The American Racing Drivers Club (ARDC) organized in 1939, predating NASCAR by nearly a decade. Its president, Shannon Mausteller, recently announced the midget sanctioning body will not have any races in 2024.
“It is tough to book races when you have six to seven cars showing up for an event,” Maustellar, of Bloomsburg, Pennsylvania, said. “The club still lives, the name still lives, but we don’t know what will happen in the future.”
In its post-WWII heyday, the club drew large fields of cars on both dirt and paved ovals. Bill Schindler, who once raced the Indy 500 with a prosthetic leg, served as the group’s first president. Even Mario Andretti competed in the sanction’s events during the early 1960s.
As recently as the 1990s, ARDC held races that required drivers to qualify into the feature through consolation events.
“Competition from every other open wheel division on the East Coast,” said Maustellar of the reasons for ARDC’s decline. “It seems everyone wants to be a sprint car driver. Pennsylvania is sprint car country. There are so many divisions of sprint cars, from micros to 410s, winged and non-wing.”
Mausteller prefers the ARDC midget over a traditional sprint car.
“The appeal of the ARDC midget for me is it is more reactive, more fun,” Mausteller said. “Everything happens quicker when the right rear is 82″ or 84″ [the permitted sizes in ARDC] compared to a sprint car, with a 105″ right rear.”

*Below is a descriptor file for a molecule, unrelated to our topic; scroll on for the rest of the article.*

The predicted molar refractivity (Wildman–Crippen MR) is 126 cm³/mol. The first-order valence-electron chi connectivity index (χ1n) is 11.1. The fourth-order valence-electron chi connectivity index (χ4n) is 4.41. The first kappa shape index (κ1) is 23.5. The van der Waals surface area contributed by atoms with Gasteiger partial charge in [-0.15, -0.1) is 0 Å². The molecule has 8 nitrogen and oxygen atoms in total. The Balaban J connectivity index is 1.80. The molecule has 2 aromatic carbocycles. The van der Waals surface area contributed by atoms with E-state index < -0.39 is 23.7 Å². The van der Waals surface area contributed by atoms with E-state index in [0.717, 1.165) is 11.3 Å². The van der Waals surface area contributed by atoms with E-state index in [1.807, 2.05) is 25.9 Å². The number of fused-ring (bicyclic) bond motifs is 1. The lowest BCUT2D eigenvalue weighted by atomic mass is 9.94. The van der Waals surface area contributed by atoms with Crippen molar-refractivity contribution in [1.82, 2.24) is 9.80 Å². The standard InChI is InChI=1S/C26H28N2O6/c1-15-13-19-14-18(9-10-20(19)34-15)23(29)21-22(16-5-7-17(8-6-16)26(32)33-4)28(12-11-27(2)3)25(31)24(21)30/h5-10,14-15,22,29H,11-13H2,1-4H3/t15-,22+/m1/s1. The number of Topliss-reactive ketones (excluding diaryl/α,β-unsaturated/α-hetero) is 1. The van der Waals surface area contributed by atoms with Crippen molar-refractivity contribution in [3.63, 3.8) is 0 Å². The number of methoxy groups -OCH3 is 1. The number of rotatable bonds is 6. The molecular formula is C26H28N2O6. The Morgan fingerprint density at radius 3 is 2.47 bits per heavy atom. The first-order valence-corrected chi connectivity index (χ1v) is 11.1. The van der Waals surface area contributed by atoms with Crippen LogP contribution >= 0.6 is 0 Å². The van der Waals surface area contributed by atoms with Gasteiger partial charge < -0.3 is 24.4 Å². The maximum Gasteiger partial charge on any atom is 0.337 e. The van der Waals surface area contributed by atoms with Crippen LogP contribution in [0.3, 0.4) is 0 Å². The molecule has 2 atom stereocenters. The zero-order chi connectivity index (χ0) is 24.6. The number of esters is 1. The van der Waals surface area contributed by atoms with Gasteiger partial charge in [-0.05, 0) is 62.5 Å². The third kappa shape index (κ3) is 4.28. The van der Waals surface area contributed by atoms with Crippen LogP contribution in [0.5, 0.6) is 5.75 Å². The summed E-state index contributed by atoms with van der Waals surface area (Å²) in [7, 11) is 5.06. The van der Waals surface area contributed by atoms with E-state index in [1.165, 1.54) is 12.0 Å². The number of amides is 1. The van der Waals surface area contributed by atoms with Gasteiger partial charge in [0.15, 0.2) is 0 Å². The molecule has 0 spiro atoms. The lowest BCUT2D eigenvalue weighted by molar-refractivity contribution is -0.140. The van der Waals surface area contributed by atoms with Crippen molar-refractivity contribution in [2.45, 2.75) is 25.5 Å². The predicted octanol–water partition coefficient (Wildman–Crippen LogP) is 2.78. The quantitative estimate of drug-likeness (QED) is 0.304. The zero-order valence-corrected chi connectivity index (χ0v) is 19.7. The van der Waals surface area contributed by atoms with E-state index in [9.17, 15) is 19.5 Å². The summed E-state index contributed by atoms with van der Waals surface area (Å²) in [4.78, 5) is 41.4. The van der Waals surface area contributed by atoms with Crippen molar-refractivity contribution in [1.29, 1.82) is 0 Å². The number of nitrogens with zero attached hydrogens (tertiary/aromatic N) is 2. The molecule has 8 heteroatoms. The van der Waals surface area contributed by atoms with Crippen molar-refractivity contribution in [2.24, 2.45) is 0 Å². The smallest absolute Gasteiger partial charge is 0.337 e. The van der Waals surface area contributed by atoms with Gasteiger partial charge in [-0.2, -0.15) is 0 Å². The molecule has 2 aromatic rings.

Last year, ARDC traveled to tracks mostly in Pennsylvania and the immediate surrounding area.
“Will the future appeal of midget racing bring the ARDC schedule back?” said Mausteller. “I can’t say for sure. Judging by the reaction we got, I think people knew the writing was on the wall. We got a lot of ‘sad to see you go’ type of messages, but not any ‘what can we do to have ARDC come back’ type of messages so far.”
The Outside Groove Director of Photography has written hundreds of stories since the website’s inception. This year marks his 54th year of covering auto racing. Adaskaveg got his start working for track photographer Lloyd Burnham at Connecticut’s Stafford Motor Speedway in 1970. Since then, he’s been a columnist, writer, and photographer, in racing and in mainstream media, for several outlets, including the Journal Inquirer, Boston Herald, Stock Car Racing, and Speedway Illustrated. Among Adaskaveg’s many awards are the 1992 Eastern Motorsport Press Association (EMPA) Ace Lane Photographer of the Year and the 2019 National Motorsports Press Association (NMPA) George Cunningham Writer of the Year.